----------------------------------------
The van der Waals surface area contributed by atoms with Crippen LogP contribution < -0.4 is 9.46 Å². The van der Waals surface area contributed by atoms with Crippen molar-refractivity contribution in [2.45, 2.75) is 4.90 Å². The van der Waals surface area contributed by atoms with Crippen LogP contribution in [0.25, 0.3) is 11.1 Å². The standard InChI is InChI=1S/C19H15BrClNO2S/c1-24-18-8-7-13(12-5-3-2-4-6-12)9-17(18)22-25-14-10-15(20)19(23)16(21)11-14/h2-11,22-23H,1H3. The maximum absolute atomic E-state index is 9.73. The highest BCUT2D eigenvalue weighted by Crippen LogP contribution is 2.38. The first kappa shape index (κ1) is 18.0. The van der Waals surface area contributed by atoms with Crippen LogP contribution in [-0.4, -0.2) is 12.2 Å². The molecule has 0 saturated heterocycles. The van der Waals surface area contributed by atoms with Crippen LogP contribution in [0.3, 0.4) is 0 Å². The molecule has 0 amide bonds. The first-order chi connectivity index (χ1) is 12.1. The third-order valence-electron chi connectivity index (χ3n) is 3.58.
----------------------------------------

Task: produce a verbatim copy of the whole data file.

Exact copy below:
The van der Waals surface area contributed by atoms with Crippen LogP contribution < -0.4 is 9.46 Å². The van der Waals surface area contributed by atoms with Crippen molar-refractivity contribution in [2.45, 2.75) is 4.90 Å². The van der Waals surface area contributed by atoms with Crippen LogP contribution in [0.25, 0.3) is 11.1 Å². The standard InChI is InChI=1S/C19H15BrClNO2S/c1-24-18-8-7-13(12-5-3-2-4-6-12)9-17(18)22-25-14-10-15(20)19(23)16(21)11-14/h2-11,22-23H,1H3. The maximum absolute atomic E-state index is 9.73. The highest BCUT2D eigenvalue weighted by Crippen LogP contribution is 2.38. The first kappa shape index (κ1) is 18.0. The van der Waals surface area contributed by atoms with Crippen LogP contribution in [-0.4, -0.2) is 12.2 Å². The molecule has 0 saturated heterocycles. The van der Waals surface area contributed by atoms with Crippen LogP contribution in [0.3, 0.4) is 0 Å². The molecule has 0 amide bonds. The first-order chi connectivity index (χ1) is 12.1. The third-order valence-electron chi connectivity index (χ3n) is 3.58.